K-State Extension District Forester John Klempa talks to area producers about what options they have in terms of financial assistance for building and managing windbreaks Thursday evening at a workshop in the Plains Community Building. Dr. Charles Barden, an Extension forester, also discussed some tips for renovating windbreaks. L&T photo/Robert Pierce
By ROBERT PIERCE
• Leader & Times
It’s a well-known fact that the wind blows in Southwest Kansas, and with breezes that can sometimes move as fast as 60 to 70 miles per hour, the effects of that moving air can be somewhat devastating.
Those effects, however, can be lessened in rural areas with the use of windbreaks, and two K-State officials discussed how to renovate the rows of vegetation, as well as some of the financial assistance for managing them, at a workshop Thursday in Plains sponsored by K-State Research and Extension.
Dr. Charles Barden, a forester with the Extension, spoke first about some of the renovation projects that have been done in the area as well as some tips for maintaining them.
“Windbreaks are an integral part of many farms and ranches and provide critical protection for farmsteads, livestock and crops,” he said.
Unfortunately, Barden said many windbreaks planted in the 1930s and 1940s are losing their effectiveness due to age, poor health or neglect, so much so that the windbreak no longer has the necessary density to provide winter protection.
“In other cases, overcrowding may have reduced the health and vigor of the windbreak, or the windbreak may have been invaded by aggressive sod-forming grasses such as smooth brome, reducing tee growth,” he said. “Whatever the reason, many older windbreaks need renovation.”
Barden said all windbreaks, even well-designed ones, need regular maintenance in order to maintain their overall structure and to continue to function as effective wind barriers.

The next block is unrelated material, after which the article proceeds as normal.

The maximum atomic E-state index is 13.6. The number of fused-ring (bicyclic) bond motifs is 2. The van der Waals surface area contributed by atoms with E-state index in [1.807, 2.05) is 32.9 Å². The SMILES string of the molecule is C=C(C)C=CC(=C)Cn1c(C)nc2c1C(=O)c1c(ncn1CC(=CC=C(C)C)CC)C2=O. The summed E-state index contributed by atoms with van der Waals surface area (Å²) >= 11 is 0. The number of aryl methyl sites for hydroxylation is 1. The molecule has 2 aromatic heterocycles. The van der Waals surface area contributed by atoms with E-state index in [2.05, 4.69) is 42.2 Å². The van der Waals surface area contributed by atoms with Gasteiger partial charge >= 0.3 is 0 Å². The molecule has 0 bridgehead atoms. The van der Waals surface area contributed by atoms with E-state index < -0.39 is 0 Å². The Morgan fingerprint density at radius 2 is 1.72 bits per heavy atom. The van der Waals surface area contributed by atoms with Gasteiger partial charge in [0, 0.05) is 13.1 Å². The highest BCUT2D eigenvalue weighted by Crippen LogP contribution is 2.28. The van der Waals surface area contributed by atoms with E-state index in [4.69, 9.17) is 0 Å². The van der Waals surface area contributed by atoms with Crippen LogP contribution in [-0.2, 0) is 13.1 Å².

“While maintenance should be done throughout the life of the windbreak, windbreak renovation is usually restricted to older or neglected windbreaks,” he said.
John Klempa, district forester for the Kansas Forest Service, then talked about financial assistance which can be used to maintain windbreaks and other woodland areas, focusing primarily on the Cooperative Conservation Partnership Initiative, which provides assistance through USDA’s Environmental Quality Health Incentives Program for Forestland Health.
CCIP provides assistance to manage forests and renovate old windbreaks in Kansas, Nebraska and the Dakotas.
“Forestland, windbreaks, cropland and grassland all have the potential to qualify for the program if a ‘resource concern’ is identified,” Klempa said.
Primary resource concerns for the program are the health and condition of trees in windbreaks and forests, soil erosion that impacts water associated with excessive sediment. Specific examples of resource concerns may include:
• Old windbreaks with gaps and dead trees or shrubs;
• Streambank erosion where additional tree planting can provide long-term reduction in soil loss; and
• Forest or woodlands that are overcrowded (need thinning) or would benefit from additional tree planting; or contain a high percentage of invasive or undesirable trees and shrubs.
CCPI-EQIP for Forestland Health payment rates are based upon regionwide average costs. The program is available statewide.
Applicants must meet agricultural producer requirements for EQIP. Forestry practices qualify and are exempt from the $1,000 annual minimum agricultural production requirement.
Tenants may apply with written support from landowners. Land must have a resource concern as determined by the Kansas Forest Service district foresters and/or NRCS district conservationists.
A forest management plan or Forest Stewardship Management plan is required. Plans are prepared by KFS district foresters at no cost to the applicant. Plans are not required prior to application, but they can speed up the process.
Applications are accepted continuously at county NRCS offices located in USDA Service Centers. However, the application evaluation period cutoff date for fiscal year 2013 was Feb. 15.
Locations and contact information are available on the Web at www.ks.nrcs.usda.gov by clicking on “Find a Service Center” at the bottom of the left-hand column.
NRCS will refer applicants to a Kansas Forest Service district forester who will visit the property and develop a management plan to guide the project.
“NRCS will then rank and prioritize the application based on criteria developed for Forestland Health and fund accordingly,” Klempa said. “After contracts are obligated by NRCS and plans are completed applicants may begin their projects.”